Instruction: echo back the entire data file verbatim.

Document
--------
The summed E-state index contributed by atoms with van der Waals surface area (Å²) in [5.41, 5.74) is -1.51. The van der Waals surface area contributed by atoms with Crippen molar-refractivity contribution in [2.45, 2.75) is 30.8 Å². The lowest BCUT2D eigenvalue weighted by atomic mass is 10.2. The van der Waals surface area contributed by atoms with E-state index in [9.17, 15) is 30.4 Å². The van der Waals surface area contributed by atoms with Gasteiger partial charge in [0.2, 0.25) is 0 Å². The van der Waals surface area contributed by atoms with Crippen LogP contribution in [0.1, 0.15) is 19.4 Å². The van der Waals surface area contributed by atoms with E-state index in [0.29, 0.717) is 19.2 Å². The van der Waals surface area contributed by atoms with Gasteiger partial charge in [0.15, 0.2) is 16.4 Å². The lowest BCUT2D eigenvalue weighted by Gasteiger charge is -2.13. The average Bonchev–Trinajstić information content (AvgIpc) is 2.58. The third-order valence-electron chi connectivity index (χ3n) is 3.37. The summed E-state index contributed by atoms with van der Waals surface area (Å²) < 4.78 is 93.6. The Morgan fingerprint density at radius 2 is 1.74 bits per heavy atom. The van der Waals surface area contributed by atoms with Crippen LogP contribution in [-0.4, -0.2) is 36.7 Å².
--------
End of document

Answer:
The summed E-state index contributed by atoms with van der Waals surface area (Å²) in [5.41, 5.74) is -1.51. The van der Waals surface area contributed by atoms with Crippen molar-refractivity contribution in [2.45, 2.75) is 30.8 Å². The lowest BCUT2D eigenvalue weighted by atomic mass is 10.2. The van der Waals surface area contributed by atoms with E-state index in [9.17, 15) is 30.4 Å². The van der Waals surface area contributed by atoms with Gasteiger partial charge in [0.2, 0.25) is 0 Å². The van der Waals surface area contributed by atoms with Crippen LogP contribution in [0.1, 0.15) is 19.4 Å². The van der Waals surface area contributed by atoms with E-state index in [0.29, 0.717) is 19.2 Å². The van der Waals surface area contributed by atoms with Gasteiger partial charge in [0.15, 0.2) is 16.4 Å². The lowest BCUT2D eigenvalue weighted by Gasteiger charge is -2.13. The average Bonchev–Trinajstić information content (AvgIpc) is 2.58. The third-order valence-electron chi connectivity index (χ3n) is 3.37. The summed E-state index contributed by atoms with van der Waals surface area (Å²) < 4.78 is 93.6. The Morgan fingerprint density at radius 2 is 1.74 bits per heavy atom. The van der Waals surface area contributed by atoms with Crippen LogP contribution in [-0.4, -0.2) is 36.7 Å².